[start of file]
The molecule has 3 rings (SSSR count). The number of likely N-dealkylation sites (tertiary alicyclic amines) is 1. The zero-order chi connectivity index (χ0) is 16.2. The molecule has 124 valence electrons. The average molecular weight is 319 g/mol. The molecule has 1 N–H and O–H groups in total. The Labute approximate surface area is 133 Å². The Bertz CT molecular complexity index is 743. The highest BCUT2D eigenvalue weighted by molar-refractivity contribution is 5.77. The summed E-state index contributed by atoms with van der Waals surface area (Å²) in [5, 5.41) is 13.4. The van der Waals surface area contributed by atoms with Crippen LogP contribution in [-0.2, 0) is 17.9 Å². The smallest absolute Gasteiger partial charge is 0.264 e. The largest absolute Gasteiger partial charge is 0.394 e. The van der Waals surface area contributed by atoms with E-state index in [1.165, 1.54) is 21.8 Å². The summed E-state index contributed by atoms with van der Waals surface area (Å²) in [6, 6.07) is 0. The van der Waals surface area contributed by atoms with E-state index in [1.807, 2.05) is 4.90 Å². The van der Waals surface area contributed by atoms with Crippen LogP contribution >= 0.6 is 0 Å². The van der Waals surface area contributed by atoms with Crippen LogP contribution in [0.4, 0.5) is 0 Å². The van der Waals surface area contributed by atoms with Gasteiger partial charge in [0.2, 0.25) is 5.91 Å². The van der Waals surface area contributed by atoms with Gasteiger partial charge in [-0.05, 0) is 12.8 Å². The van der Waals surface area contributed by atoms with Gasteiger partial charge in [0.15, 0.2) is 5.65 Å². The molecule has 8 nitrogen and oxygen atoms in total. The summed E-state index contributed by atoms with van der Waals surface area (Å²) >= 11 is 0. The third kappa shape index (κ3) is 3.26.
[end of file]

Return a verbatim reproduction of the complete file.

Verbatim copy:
The molecule has 3 rings (SSSR count). The number of likely N-dealkylation sites (tertiary alicyclic amines) is 1. The zero-order chi connectivity index (χ0) is 16.2. The molecule has 124 valence electrons. The average molecular weight is 319 g/mol. The molecule has 1 N–H and O–H groups in total. The Labute approximate surface area is 133 Å². The Bertz CT molecular complexity index is 743. The highest BCUT2D eigenvalue weighted by molar-refractivity contribution is 5.77. The summed E-state index contributed by atoms with van der Waals surface area (Å²) in [5, 5.41) is 13.4. The van der Waals surface area contributed by atoms with Crippen LogP contribution in [-0.2, 0) is 17.9 Å². The smallest absolute Gasteiger partial charge is 0.264 e. The largest absolute Gasteiger partial charge is 0.394 e. The van der Waals surface area contributed by atoms with E-state index in [1.165, 1.54) is 21.8 Å². The summed E-state index contributed by atoms with van der Waals surface area (Å²) in [6, 6.07) is 0. The van der Waals surface area contributed by atoms with E-state index in [1.807, 2.05) is 4.90 Å². The van der Waals surface area contributed by atoms with Crippen LogP contribution >= 0.6 is 0 Å². The van der Waals surface area contributed by atoms with Crippen LogP contribution in [0.4, 0.5) is 0 Å². The van der Waals surface area contributed by atoms with Gasteiger partial charge in [0.2, 0.25) is 5.91 Å². The van der Waals surface area contributed by atoms with Gasteiger partial charge in [-0.05, 0) is 12.8 Å². The van der Waals surface area contributed by atoms with Gasteiger partial charge in [0.15, 0.2) is 5.65 Å². The molecule has 8 nitrogen and oxygen atoms in total. The summed E-state index contributed by atoms with van der Waals surface area (Å²) >= 11 is 0. The third kappa shape index (κ3) is 3.26.